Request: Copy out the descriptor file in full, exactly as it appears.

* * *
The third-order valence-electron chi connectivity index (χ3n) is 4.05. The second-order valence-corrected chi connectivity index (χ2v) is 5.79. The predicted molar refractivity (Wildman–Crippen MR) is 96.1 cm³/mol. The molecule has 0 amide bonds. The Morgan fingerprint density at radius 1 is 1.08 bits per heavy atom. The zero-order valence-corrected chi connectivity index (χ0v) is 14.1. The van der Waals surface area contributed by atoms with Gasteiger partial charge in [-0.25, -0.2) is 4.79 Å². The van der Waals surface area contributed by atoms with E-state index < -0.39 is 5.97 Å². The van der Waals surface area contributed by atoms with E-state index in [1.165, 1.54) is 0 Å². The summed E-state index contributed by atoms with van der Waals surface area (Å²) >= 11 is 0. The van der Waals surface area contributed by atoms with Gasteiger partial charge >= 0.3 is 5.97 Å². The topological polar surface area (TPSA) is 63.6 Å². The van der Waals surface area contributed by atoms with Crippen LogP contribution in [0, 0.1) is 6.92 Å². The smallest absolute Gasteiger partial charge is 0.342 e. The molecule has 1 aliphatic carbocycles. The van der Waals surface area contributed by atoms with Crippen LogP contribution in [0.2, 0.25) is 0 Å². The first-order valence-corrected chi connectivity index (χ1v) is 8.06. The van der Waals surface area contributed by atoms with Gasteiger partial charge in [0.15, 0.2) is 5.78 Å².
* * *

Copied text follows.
The third-order valence-electron chi connectivity index (χ3n) is 4.05. The second-order valence-corrected chi connectivity index (χ2v) is 5.79. The predicted molar refractivity (Wildman–Crippen MR) is 96.1 cm³/mol. The molecule has 0 amide bonds. The Morgan fingerprint density at radius 1 is 1.08 bits per heavy atom. The zero-order valence-corrected chi connectivity index (χ0v) is 14.1. The van der Waals surface area contributed by atoms with Gasteiger partial charge in [-0.25, -0.2) is 4.79 Å². The van der Waals surface area contributed by atoms with E-state index < -0.39 is 5.97 Å². The van der Waals surface area contributed by atoms with E-state index in [1.165, 1.54) is 0 Å². The summed E-state index contributed by atoms with van der Waals surface area (Å²) >= 11 is 0. The van der Waals surface area contributed by atoms with Gasteiger partial charge >= 0.3 is 5.97 Å². The topological polar surface area (TPSA) is 63.6 Å². The van der Waals surface area contributed by atoms with Crippen LogP contribution in [0, 0.1) is 6.92 Å². The smallest absolute Gasteiger partial charge is 0.342 e. The molecule has 1 aliphatic carbocycles. The van der Waals surface area contributed by atoms with Crippen LogP contribution in [0.2, 0.25) is 0 Å². The first-order valence-corrected chi connectivity index (χ1v) is 8.06. The van der Waals surface area contributed by atoms with Gasteiger partial charge in [0.15, 0.2) is 5.78 Å².